Quality degrades, just as it would if you did the same with film.

It's not a given though I imagine. For audio for example you could discard inaudible parts of the spectrum and compress the rest losslessly. In this case only the first round is lossy and it doesn't degrade over time. But I'm not sure the same exists for images.

In the VFX industry you don't roundtrip lossy codecs; first step is to decode to something lossless like EXR or TIFF, and those are what you pipe through your workflows. (With maybe lowres JPEG "proxies" to make iteration a bit quicker.)

Film/TV more generally I think tolerates slightly lossy codecs like RED or Pro Res, as there's often only 1-2 intermediate steps that could cause extra loss. (E.g. the part of editing that is just 'cutting' is pass-through, but color-grading would require a second encoding step.)

Cinema cameras need to be able to record at 4k (real 4k, 4048x2028) at upto 32bit per channel. 24 times a second.

Thats a lot of data. Now, RED at the time didn't have a way of recording to large disk arrays, (unlike the alexa) so they used their own SSD pack things.

This limited the amount of space, and shooting time.

So they needed a way of doing more than RLE compression.

This meant that they had to start chucking away some data. With standard JPEG, you throw away 3/4 of the blue and green channels (kinda, its a different colour space) and then compress the rest.

The problem? in VFX the blue and green channels are crucial for "pulling a key" (green/blue screen work, the less clear, the more manuakl cleanup needed, which costs $$$). So all that 4k resolution will be useless because in practice, the bit that the VFX team need will be < HD res.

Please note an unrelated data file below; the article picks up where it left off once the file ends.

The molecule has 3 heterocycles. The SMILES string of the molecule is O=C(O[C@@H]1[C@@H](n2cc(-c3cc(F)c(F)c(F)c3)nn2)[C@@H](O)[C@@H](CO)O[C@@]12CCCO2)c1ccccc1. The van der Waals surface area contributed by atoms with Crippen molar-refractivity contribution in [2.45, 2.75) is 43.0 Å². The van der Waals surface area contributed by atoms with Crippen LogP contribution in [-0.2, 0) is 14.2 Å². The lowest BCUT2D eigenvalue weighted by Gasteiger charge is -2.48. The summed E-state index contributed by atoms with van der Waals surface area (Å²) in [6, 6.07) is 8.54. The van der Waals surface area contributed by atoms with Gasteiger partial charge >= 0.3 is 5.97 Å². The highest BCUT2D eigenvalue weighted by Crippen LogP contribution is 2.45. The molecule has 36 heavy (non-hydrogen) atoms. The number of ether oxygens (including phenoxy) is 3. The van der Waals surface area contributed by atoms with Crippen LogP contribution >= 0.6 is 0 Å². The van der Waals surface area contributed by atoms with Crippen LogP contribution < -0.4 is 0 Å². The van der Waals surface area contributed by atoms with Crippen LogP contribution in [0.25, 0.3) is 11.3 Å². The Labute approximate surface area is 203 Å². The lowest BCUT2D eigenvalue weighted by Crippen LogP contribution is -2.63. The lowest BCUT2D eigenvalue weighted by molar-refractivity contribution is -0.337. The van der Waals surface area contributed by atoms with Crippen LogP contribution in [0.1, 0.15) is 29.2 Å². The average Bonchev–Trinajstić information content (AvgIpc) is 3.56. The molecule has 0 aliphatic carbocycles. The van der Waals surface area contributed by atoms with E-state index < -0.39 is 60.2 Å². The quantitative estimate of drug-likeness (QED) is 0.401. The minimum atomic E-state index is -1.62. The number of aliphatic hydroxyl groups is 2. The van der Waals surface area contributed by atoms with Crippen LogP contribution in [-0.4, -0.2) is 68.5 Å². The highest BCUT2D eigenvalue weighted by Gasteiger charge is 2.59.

So RED used JPEG2000 that uses wavelets to compress things. Roughly speaking, instead of storing a per pixel value, you group chunks of the image together and store the _change in frequency_, that is the difference in colour between pixels.

This doesn't reduce the resolution so much and doesn't produce square artefacts like oldschool JPEG. The problem is that its quite CPU intensive. To the point that it would take >30 seconds to decode a frame.

GPUs make it trivial to do it in real time now, but back then, its was a massive faff.

Also, RED are masters of bullshit and marketing. There is quality loss, its just they never tell you that.

> so they used their own SSD pack things.

Minor nitpick: they’re miniPCIe SATA (not NVMe) SSDs in a fancy housing with some fancy pin remapping for the outer connector


This is new to me, I didn't think it was that simple. They harped on in the old days about how revolutionary the minimags were.

What camera system can record 32-bit? As far as I knew industry standard currently tops out at 16?

Sorry, its recorded as 32bit float. the actual sensor is nowhere near capable of 32 bit though.

It means lossy. I think the actual situation, which the article kind of misstates, is that footage from cinema cameras like RED's is likely to undergo significant grading and postprocessing, which is where compression artifacts are likely to become a problem. Annoyingly, "Raw" as applied to video codecs seems to be a marketing term that means "you can grade it and still probably not notice compression artifacts."

Is this one also a marketing term, then? Would calling a video codec "lossy" have any bad consequences for the product?

Virtually all video capture is lossy, even on multi-million movies, because lossless capture is still fairly impractical in terms of storage, and there's generally not much advantage over a good lossy codec. But I don't think film people generally know that, and I suspect some of them would get upset if you tried to make them use a "lossy" camera.

You should define what lossy means for you because your statement is incorrect for me. Shooting Raw with an ARRI Alexa is lossless, this is not the case when you shoot R3D (Raw for RED). R3D is using JPEG2000 compression and will effectively destroy the data the sensor captured to some degree. This can have dramatic consequences when doing green screen keying and/or shooting in low light.